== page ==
Open Thinkering


Month: July 2023

Weeknote 30/2023

Collage of photos from Boulder, Colorado

I’ve spent most of this week in Boulder, Colorado at The Badge Summit. It was great. Not only was the event full of interesting people and sessions, but we had a couple of (well-behaved) house parties at our Airbnb. I shared the house with Julie, Kerri, and Laura.

This was my fourth time in Colorado, and I love how sporty the place is compared to other places I’ve been in the US. It took me a while for my body to acclimatise to the timezone, heat (mid-thirties degrees C), and elevation (over a mile above sea level); so long, in fact, that by the time that my watch was telling me I was no longer ‘stressed’ it was time to go home! I did manage to sneak in a quick hike and a couple of short runs, though.

I was involved in four sessions at the summit, all related to Open Recognition:

  • Pre-event unconference where we helped people unused to the format to get into three groups to discuss things of interest to them.
  • Badgesplaining session (slides) with Laura right before the keynote. That’s the first time I’ve ever seen that happen: a 10 minute talk right before a longer presentation.
  • Conversation with Sheryl Grant about the history and theoretical underpinnings of Open Badges.
  • Post-event unconference where Laura and I helped Justin and Krystal figure out how to set up a 501(c) nonprofit to help further the Open Recognition in the US.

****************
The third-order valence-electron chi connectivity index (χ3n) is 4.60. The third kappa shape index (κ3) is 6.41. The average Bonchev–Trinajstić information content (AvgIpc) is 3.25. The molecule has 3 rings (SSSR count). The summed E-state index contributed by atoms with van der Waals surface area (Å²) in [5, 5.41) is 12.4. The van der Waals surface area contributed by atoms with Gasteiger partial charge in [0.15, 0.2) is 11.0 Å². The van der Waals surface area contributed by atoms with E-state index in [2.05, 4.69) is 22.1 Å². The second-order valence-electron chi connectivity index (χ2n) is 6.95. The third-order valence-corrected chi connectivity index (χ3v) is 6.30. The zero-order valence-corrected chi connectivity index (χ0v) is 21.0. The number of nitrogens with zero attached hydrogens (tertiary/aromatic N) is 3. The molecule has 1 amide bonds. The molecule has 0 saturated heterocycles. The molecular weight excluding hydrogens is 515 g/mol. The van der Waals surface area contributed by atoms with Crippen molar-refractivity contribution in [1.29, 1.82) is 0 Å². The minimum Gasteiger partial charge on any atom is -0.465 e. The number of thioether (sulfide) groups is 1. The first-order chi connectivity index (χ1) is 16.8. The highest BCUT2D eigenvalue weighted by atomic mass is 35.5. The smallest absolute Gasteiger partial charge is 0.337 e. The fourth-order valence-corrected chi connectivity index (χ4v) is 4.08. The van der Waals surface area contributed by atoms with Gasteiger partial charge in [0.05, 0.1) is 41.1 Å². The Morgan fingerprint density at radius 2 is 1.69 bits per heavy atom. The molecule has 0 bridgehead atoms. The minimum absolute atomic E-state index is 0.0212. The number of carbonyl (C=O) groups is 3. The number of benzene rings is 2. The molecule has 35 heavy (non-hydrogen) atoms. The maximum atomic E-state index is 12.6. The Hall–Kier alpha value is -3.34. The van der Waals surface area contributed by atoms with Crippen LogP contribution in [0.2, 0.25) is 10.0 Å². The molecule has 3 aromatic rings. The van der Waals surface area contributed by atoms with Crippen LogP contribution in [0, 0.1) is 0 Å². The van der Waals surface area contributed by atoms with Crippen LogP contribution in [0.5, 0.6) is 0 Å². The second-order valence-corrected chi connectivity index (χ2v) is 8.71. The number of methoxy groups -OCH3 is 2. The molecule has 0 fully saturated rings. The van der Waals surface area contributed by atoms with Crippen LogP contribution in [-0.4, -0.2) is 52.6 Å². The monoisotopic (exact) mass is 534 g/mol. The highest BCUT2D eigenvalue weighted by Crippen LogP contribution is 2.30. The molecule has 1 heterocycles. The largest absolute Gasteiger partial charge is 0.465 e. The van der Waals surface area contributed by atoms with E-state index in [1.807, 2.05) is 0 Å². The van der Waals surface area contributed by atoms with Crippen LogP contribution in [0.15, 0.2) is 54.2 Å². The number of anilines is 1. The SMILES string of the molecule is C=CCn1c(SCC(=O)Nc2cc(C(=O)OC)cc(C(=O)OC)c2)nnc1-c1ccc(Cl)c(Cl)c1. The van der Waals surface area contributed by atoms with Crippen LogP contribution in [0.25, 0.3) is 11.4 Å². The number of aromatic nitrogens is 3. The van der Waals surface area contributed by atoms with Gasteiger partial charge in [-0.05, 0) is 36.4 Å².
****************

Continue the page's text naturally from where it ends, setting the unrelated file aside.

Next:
Despite my best preparations and precautions, I always find coming back to the UK hard when flying forward through timezones. I went to the gym this morning (Saturday) and was weak.

Today, I’ve been packing as we leave for Center Parcs in The Netherlands tomorrow. We’re then in Devon the following week, and then my son and I are walking the second half of The Pennine Way. I did the first part from north to south, but my wife and daughter are dropping us off so we’ll be doing the second part from south to north. I’m thankful that my sister can look after our rucksacks as she doesn’t live too far away from Edale.

My daughter’s toe is slowly improving, although it still looks pretty bad. We’re hopefully picking up some crutches tomorrow so she can move about, but she’ll be unable to do a lot of the holiday activities we had planned. My son successfully completed his lifeguard training after doing a course from Monday to Friday. So that’s two trained lifeguards in the family — although I never was actually employed as one after doing a course at uni 22 years ago!

I’m not planning to take my laptop away with me, so the chances are that I’ll do a compilation weeknote on my return from walking with my son. I’ll take plenty of photos!

Weeknote 29/2023

View over Boulder from a trail

I’m in Boulder, Colorado after quite an eventful week. On Monday, we sold our house and had an offer accepted on the house we’ve been after. Our daughter sliced open her toe during a school trip to the beach and it was bad enough that we had to make two trips over Wednesday and Thursday to two different hospitals.

On Thursday, I finished off most of my WAO work, and then on Friday packed for my trip over here. I flew on Saturday and, crossing timezones going west meant that I ended up having a 23-hour day. At least I got a bit of a nap on the flight and got to do some reading and play on my Steam Deck!

It’s my fourth visit to Colorado, which is a state I really enjoy visiting. Boulder itself is magnificent and this time around we’re staying (thanks to Participate) closer to the downtown area. This morning I walked up to Panorama Point and took the photo which accompanies this post, among others. Then this afternoon, a few of us went to Boulder Falls which was refreshing given the heat!